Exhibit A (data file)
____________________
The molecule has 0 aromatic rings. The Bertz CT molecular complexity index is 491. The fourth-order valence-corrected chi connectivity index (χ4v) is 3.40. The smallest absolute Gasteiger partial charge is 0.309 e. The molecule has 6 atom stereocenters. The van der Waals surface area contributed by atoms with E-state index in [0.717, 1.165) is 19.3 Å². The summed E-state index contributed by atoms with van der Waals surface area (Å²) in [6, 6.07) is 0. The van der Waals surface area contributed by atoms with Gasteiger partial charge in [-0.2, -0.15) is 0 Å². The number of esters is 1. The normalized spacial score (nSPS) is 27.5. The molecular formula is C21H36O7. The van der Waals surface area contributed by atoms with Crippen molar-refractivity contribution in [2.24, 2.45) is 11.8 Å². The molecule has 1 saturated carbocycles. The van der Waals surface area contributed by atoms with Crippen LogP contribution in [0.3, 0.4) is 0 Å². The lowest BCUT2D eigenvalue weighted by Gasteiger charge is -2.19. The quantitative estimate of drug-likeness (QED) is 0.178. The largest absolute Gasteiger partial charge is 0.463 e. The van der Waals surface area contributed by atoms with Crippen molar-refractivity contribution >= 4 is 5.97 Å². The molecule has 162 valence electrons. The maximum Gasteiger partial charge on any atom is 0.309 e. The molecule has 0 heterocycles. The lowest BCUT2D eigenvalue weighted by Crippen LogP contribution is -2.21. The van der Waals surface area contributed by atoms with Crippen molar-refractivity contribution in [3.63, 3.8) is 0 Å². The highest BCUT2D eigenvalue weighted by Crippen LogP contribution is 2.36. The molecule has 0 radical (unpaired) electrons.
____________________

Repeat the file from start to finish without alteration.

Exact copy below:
The molecule has 0 aromatic rings. The Bertz CT molecular complexity index is 491. The fourth-order valence-corrected chi connectivity index (χ4v) is 3.40. The smallest absolute Gasteiger partial charge is 0.309 e. The molecule has 6 atom stereocenters. The van der Waals surface area contributed by atoms with E-state index in [0.717, 1.165) is 19.3 Å². The summed E-state index contributed by atoms with van der Waals surface area (Å²) in [6, 6.07) is 0. The van der Waals surface area contributed by atoms with Gasteiger partial charge in [-0.2, -0.15) is 0 Å². The number of esters is 1. The normalized spacial score (nSPS) is 27.5. The molecular formula is C21H36O7. The van der Waals surface area contributed by atoms with Crippen molar-refractivity contribution in [2.24, 2.45) is 11.8 Å². The molecule has 1 saturated carbocycles. The van der Waals surface area contributed by atoms with Crippen LogP contribution in [0.3, 0.4) is 0 Å². The lowest BCUT2D eigenvalue weighted by Gasteiger charge is -2.19. The quantitative estimate of drug-likeness (QED) is 0.178. The largest absolute Gasteiger partial charge is 0.463 e. The van der Waals surface area contributed by atoms with Crippen molar-refractivity contribution >= 4 is 5.97 Å². The molecule has 162 valence electrons. The maximum Gasteiger partial charge on any atom is 0.309 e. The molecule has 0 heterocycles. The lowest BCUT2D eigenvalue weighted by Crippen LogP contribution is -2.21. The van der Waals surface area contributed by atoms with Crippen molar-refractivity contribution in [3.63, 3.8) is 0 Å². The highest BCUT2D eigenvalue weighted by Crippen LogP contribution is 2.36. The molecule has 0 radical (unpaired) electrons.